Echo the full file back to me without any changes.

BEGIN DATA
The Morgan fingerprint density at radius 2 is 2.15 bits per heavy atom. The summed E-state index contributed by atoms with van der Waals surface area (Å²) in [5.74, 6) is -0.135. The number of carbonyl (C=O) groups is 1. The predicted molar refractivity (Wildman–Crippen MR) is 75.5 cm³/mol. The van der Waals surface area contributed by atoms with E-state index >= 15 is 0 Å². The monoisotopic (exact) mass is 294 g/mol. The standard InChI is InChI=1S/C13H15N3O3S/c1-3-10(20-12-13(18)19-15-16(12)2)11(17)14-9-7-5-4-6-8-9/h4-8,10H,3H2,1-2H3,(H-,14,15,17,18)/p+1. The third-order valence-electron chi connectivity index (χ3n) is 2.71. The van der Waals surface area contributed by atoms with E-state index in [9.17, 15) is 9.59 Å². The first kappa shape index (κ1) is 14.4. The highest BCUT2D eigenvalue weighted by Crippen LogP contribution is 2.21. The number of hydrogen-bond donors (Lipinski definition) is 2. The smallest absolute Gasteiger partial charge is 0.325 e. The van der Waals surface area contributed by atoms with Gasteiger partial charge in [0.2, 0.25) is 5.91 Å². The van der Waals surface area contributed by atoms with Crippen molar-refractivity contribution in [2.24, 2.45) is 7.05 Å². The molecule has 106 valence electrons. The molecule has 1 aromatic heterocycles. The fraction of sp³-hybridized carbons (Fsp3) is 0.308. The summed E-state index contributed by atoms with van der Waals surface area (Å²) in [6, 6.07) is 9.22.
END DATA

The Morgan fingerprint density at radius 2 is 2.15 bits per heavy atom. The summed E-state index contributed by atoms with van der Waals surface area (Å²) in [5.74, 6) is -0.135. The number of carbonyl (C=O) groups is 1. The predicted molar refractivity (Wildman–Crippen MR) is 75.5 cm³/mol. The van der Waals surface area contributed by atoms with E-state index >= 15 is 0 Å². The monoisotopic (exact) mass is 294 g/mol. The standard InChI is InChI=1S/C13H15N3O3S/c1-3-10(20-12-13(18)19-15-16(12)2)11(17)14-9-7-5-4-6-8-9/h4-8,10H,3H2,1-2H3,(H-,14,15,17,18)/p+1. The third-order valence-electron chi connectivity index (χ3n) is 2.71. The van der Waals surface area contributed by atoms with E-state index in [9.17, 15) is 9.59 Å². The first kappa shape index (κ1) is 14.4. The highest BCUT2D eigenvalue weighted by Crippen LogP contribution is 2.21. The number of hydrogen-bond donors (Lipinski definition) is 2. The smallest absolute Gasteiger partial charge is 0.325 e. The van der Waals surface area contributed by atoms with Gasteiger partial charge in [0.2, 0.25) is 5.91 Å². The van der Waals surface area contributed by atoms with Crippen molar-refractivity contribution in [2.24, 2.45) is 7.05 Å². The molecule has 106 valence electrons. The molecule has 1 aromatic heterocycles. The fraction of sp³-hybridized carbons (Fsp3) is 0.308. The summed E-state index contributed by atoms with van der Waals surface area (Å²) in [6, 6.07) is 9.22.